Hear someone’s story in a human library

The library is a source of information. The traditional library would collect all of that information on books, but what about the information stored inside the many people within our community? The human library, a collaboration between the Yorkton Film Festival and the Yorkton Public Library, aimed the collect many different prominent community members and get them together to talk about their experiences and areas of interest.

The concept began with the Yorkton Film Festival’s Open Cinema program explains Randy Goulden with the Yorkton Film Festival. They screened the film Human Library Stories, but also decided, with chief librarian Meagan Richards, to bring the idea to Yorkton.

“We’re always seeing what we could do as a first in Saskatchewan, and this is one of the first human libraries in Saskatchewan. It originated in Ottawa, and that’s where the film was done. It just shows what inspirations you can get from films, when you watch and think ‘we could do this here in Yorkton.’”

There were thirteen human books at the event, representing a wide range of experiences and topics. Goulden notes that someone could speak to someone about a hobby, about their life experience, about technology, about a wide range of different topics and ideas. Examples included Rick Gibson talking about his experience with West Nile, or Martin and Margaret Phillips talking about photography.

“If you think you’re an interesting character, we would love to have you involved.”

It’s also an opportunity to highlight the value of the Yorkton Public Library itself, Goulden says. It’s a chance to get people to visit the library, and get inspired by what is going on around them. The YPL and YFF have a long-running partnership, and Goulden believes that being inspired by what is happening in a place like the library is a starting point for many films, including those shown at the Yorkton Film Festival.

One of the human books was Morley Maier, weaving baskets and talking to people about basket weaving. For him, it’s as much about supporting a program that gets people into the local library as it is about actually talking about himself and his hobby.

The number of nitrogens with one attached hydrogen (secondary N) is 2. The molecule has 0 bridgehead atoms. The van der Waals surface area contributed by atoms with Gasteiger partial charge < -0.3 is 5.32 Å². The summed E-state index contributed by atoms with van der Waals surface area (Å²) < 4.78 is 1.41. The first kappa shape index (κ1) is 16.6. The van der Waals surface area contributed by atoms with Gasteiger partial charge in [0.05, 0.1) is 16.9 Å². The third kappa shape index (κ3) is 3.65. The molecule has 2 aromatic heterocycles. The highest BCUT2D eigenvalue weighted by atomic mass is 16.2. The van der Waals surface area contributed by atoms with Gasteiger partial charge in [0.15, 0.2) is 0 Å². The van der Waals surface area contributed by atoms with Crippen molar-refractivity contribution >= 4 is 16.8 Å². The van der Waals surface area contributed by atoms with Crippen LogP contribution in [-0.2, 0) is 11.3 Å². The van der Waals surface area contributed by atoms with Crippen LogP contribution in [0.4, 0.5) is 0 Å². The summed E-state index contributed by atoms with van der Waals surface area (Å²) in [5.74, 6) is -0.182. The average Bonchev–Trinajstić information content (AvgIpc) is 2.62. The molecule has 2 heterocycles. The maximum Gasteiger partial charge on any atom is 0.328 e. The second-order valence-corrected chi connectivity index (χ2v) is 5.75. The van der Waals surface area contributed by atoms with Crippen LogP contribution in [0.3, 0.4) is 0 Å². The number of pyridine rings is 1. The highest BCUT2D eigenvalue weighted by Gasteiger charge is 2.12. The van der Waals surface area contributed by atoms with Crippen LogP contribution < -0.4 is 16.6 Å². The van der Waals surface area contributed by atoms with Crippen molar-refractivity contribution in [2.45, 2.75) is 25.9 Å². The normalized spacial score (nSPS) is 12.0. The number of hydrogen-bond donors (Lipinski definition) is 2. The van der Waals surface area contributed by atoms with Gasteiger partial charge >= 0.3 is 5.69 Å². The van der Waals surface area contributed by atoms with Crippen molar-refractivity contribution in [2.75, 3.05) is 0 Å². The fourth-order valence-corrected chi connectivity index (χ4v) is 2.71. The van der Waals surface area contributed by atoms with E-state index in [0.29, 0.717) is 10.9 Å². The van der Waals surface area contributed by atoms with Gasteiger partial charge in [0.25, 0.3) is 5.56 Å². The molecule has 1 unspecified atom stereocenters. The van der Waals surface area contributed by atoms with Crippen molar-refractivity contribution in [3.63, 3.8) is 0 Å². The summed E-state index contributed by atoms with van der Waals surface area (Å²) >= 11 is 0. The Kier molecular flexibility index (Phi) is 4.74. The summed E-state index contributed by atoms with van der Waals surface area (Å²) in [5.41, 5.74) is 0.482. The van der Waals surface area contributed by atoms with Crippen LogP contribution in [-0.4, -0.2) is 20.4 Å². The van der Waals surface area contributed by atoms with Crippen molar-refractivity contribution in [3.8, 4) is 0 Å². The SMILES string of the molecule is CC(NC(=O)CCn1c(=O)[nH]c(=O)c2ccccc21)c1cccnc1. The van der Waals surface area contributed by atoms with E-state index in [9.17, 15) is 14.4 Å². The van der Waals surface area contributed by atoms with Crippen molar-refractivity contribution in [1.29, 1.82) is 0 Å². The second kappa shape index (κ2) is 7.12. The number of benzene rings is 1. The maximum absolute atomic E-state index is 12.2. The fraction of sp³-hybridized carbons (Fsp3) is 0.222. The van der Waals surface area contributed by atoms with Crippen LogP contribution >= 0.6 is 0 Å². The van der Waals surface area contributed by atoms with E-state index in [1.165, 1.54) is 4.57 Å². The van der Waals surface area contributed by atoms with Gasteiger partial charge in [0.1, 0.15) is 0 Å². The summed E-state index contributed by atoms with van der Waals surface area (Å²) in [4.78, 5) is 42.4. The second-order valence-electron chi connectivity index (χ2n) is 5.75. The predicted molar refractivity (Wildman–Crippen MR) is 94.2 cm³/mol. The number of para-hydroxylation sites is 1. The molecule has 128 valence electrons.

“Any time we can do things in libraries and other places that engage the public and let them see what is happening in their community is always a good thing.”

Maier does enjoy the chance to talk about and demonstrate why he loves basket weaving, and will always take the opportunity to talk about it.

“I can weave baskets and enjoy that by myself at home, and I do. But there comes a time when you want to and feel some sort of a need to take the show on the road and see what other people think about what you’re doing.”

That is part of the reason why Maier believes that a human library is able to bring people together to talk about their interests, he believes it’s a universal desire for people to talk about what they do, no matter what someone might be doing.

“Most people do interesting things, and most people don’t mind sharing stories about what they are interested in and what they do.”

Basket weaving is a tradition that came to Maier through going to school near the Little Bone reserve, where his mother was a teacher. He has baskets weaved by Nancy Kinistino and Deliah Peepeetch, and grew up with the latter woman’s children.

“The whole cultural and historical connection is important to me, even though this is probably not a First Nations craft, it probably came over through Europeans. For me, since I know the makers, and I know so much to do with the people who do this, and because I like the outdoors... For me it’s not about the baskets, there’s lots of history and lots culture.”

Maier hopes that there will be more human libraries in the future, and hopes to see different people involved and different subjects covered into the future.

“I think people live some very interesting, very fascinating lives, and we don’t know about them.”

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